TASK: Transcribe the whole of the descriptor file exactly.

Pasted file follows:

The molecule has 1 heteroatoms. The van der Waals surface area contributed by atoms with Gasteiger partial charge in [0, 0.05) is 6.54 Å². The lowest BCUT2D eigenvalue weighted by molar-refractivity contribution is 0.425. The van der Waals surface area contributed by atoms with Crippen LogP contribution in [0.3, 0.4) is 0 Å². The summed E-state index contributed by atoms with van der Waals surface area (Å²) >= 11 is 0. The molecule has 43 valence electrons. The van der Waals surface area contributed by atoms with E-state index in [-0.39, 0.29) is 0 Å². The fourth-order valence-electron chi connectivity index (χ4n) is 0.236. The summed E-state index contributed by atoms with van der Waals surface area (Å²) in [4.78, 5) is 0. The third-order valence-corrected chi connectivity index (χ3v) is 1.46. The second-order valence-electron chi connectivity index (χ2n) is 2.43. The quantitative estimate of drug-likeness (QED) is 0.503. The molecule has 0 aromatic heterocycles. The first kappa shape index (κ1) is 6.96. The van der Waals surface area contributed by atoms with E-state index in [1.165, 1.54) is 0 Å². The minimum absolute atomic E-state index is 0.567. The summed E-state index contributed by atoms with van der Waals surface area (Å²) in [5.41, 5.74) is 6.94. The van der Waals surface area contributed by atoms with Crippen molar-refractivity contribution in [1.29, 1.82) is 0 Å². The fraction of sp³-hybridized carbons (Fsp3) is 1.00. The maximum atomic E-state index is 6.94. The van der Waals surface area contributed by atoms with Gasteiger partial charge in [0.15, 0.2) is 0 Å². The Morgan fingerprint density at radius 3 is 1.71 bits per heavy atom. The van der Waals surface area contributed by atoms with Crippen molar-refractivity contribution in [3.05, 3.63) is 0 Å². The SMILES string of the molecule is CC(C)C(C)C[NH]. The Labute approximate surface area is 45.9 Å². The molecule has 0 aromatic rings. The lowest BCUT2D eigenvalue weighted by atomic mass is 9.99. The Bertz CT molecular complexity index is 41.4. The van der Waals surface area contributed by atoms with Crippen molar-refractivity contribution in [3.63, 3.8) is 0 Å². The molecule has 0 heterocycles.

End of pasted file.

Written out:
The molecule has 1 heteroatoms. The van der Waals surface area contributed by atoms with Gasteiger partial charge in [0, 0.05) is 6.54 Å². The lowest BCUT2D eigenvalue weighted by molar-refractivity contribution is 0.425. The van der Waals surface area contributed by atoms with Crippen LogP contribution in [0.3, 0.4) is 0 Å². The summed E-state index contributed by atoms with van der Waals surface area (Å²) >= 11 is 0. The molecule has 43 valence electrons. The van der Waals surface area contributed by atoms with E-state index in [-0.39, 0.29) is 0 Å². The fourth-order valence-electron chi connectivity index (χ4n) is 0.236. The summed E-state index contributed by atoms with van der Waals surface area (Å²) in [4.78, 5) is 0. The third-order valence-corrected chi connectivity index (χ3v) is 1.46. The second-order valence-electron chi connectivity index (χ2n) is 2.43. The quantitative estimate of drug-likeness (QED) is 0.503. The molecule has 0 aromatic heterocycles. The first kappa shape index (κ1) is 6.96. The van der Waals surface area contributed by atoms with E-state index in [1.165, 1.54) is 0 Å². The minimum absolute atomic E-state index is 0.567. The summed E-state index contributed by atoms with van der Waals surface area (Å²) in [5.41, 5.74) is 6.94. The van der Waals surface area contributed by atoms with Crippen molar-refractivity contribution in [1.29, 1.82) is 0 Å². The fraction of sp³-hybridized carbons (Fsp3) is 1.00. The maximum atomic E-state index is 6.94. The van der Waals surface area contributed by atoms with Gasteiger partial charge in [0.15, 0.2) is 0 Å². The Morgan fingerprint density at radius 3 is 1.71 bits per heavy atom. The van der Waals surface area contributed by atoms with Crippen molar-refractivity contribution in [3.05, 3.63) is 0 Å². The SMILES string of the molecule is CC(C)C(C)C[NH]. The Labute approximate surface area is 45.9 Å². The molecule has 0 aromatic rings. The lowest BCUT2D eigenvalue weighted by atomic mass is 9.99. The Bertz CT molecular complexity index is 41.4. The van der Waals surface area contributed by atoms with Crippen molar-refractivity contribution in [3.63, 3.8) is 0 Å². The molecule has 0 heterocycles.